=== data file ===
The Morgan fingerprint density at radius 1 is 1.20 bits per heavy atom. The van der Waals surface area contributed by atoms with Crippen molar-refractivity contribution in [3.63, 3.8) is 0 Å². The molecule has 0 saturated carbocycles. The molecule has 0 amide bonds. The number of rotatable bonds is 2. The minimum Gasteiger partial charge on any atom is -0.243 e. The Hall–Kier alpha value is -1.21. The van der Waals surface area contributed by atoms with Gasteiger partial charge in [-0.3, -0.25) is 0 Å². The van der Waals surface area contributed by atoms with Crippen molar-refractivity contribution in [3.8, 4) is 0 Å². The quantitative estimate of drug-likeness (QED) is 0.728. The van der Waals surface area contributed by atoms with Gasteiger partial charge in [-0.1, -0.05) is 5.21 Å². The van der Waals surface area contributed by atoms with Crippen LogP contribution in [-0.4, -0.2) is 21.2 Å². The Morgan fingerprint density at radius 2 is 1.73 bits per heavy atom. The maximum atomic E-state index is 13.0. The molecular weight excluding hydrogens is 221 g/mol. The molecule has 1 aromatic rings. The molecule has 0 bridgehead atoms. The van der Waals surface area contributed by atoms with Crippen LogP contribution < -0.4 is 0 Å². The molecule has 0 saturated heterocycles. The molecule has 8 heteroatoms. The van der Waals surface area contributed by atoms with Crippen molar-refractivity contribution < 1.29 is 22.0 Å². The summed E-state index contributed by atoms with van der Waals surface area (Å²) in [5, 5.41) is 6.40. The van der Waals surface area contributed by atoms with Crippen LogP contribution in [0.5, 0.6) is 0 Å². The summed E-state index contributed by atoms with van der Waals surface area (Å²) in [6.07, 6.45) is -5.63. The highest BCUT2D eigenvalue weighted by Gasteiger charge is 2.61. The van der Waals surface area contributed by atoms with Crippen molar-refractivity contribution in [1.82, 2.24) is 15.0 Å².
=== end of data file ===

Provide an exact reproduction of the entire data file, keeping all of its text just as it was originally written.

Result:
The Morgan fingerprint density at radius 1 is 1.20 bits per heavy atom. The van der Waals surface area contributed by atoms with Crippen molar-refractivity contribution in [3.63, 3.8) is 0 Å². The molecule has 0 saturated carbocycles. The molecule has 0 amide bonds. The number of rotatable bonds is 2. The minimum Gasteiger partial charge on any atom is -0.243 e. The Hall–Kier alpha value is -1.21. The van der Waals surface area contributed by atoms with Gasteiger partial charge in [-0.3, -0.25) is 0 Å². The van der Waals surface area contributed by atoms with Crippen molar-refractivity contribution in [3.8, 4) is 0 Å². The quantitative estimate of drug-likeness (QED) is 0.728. The van der Waals surface area contributed by atoms with Gasteiger partial charge in [-0.1, -0.05) is 5.21 Å². The van der Waals surface area contributed by atoms with Crippen LogP contribution in [-0.4, -0.2) is 21.2 Å². The Morgan fingerprint density at radius 2 is 1.73 bits per heavy atom. The maximum atomic E-state index is 13.0. The molecular weight excluding hydrogens is 221 g/mol. The molecule has 1 aromatic rings. The molecule has 0 bridgehead atoms. The van der Waals surface area contributed by atoms with Crippen LogP contribution < -0.4 is 0 Å². The molecule has 0 saturated heterocycles. The molecule has 8 heteroatoms. The van der Waals surface area contributed by atoms with Crippen molar-refractivity contribution < 1.29 is 22.0 Å². The summed E-state index contributed by atoms with van der Waals surface area (Å²) in [5, 5.41) is 6.40. The van der Waals surface area contributed by atoms with Crippen LogP contribution in [0.5, 0.6) is 0 Å². The summed E-state index contributed by atoms with van der Waals surface area (Å²) in [6.07, 6.45) is -5.63. The highest BCUT2D eigenvalue weighted by Gasteiger charge is 2.61. The van der Waals surface area contributed by atoms with Crippen molar-refractivity contribution in [1.82, 2.24) is 15.0 Å².